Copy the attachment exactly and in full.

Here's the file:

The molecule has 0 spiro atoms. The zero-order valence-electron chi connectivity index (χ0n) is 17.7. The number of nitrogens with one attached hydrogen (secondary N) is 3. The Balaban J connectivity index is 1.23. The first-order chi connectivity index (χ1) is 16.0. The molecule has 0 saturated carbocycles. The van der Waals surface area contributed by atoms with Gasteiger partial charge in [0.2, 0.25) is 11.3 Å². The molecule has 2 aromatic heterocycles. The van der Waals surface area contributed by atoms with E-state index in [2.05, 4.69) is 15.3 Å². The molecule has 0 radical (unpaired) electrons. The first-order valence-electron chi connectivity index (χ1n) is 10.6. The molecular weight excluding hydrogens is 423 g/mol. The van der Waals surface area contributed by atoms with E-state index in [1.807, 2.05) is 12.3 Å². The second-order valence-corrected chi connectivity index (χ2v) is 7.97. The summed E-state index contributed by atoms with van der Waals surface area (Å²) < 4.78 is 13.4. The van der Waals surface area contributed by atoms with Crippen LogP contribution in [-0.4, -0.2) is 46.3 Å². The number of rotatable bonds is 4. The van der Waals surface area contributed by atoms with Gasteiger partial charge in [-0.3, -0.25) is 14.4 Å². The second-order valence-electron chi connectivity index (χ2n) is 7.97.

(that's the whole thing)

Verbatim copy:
The molecule has 0 spiro atoms. The zero-order valence-electron chi connectivity index (χ0n) is 17.7. The number of nitrogens with one attached hydrogen (secondary N) is 3. The Balaban J connectivity index is 1.23. The first-order chi connectivity index (χ1) is 16.0. The molecule has 0 saturated carbocycles. The van der Waals surface area contributed by atoms with Gasteiger partial charge in [0.2, 0.25) is 11.3 Å². The molecule has 2 aromatic heterocycles. The van der Waals surface area contributed by atoms with E-state index in [2.05, 4.69) is 15.3 Å². The molecule has 0 radical (unpaired) electrons. The first-order valence-electron chi connectivity index (χ1n) is 10.6. The molecular weight excluding hydrogens is 423 g/mol. The van der Waals surface area contributed by atoms with E-state index in [1.807, 2.05) is 12.3 Å². The second-order valence-corrected chi connectivity index (χ2v) is 7.97. The summed E-state index contributed by atoms with van der Waals surface area (Å²) < 4.78 is 13.4. The van der Waals surface area contributed by atoms with Crippen LogP contribution in [-0.4, -0.2) is 46.3 Å². The number of rotatable bonds is 4. The van der Waals surface area contributed by atoms with Gasteiger partial charge in [-0.3, -0.25) is 14.4 Å². The second-order valence-electron chi connectivity index (χ2n) is 7.97.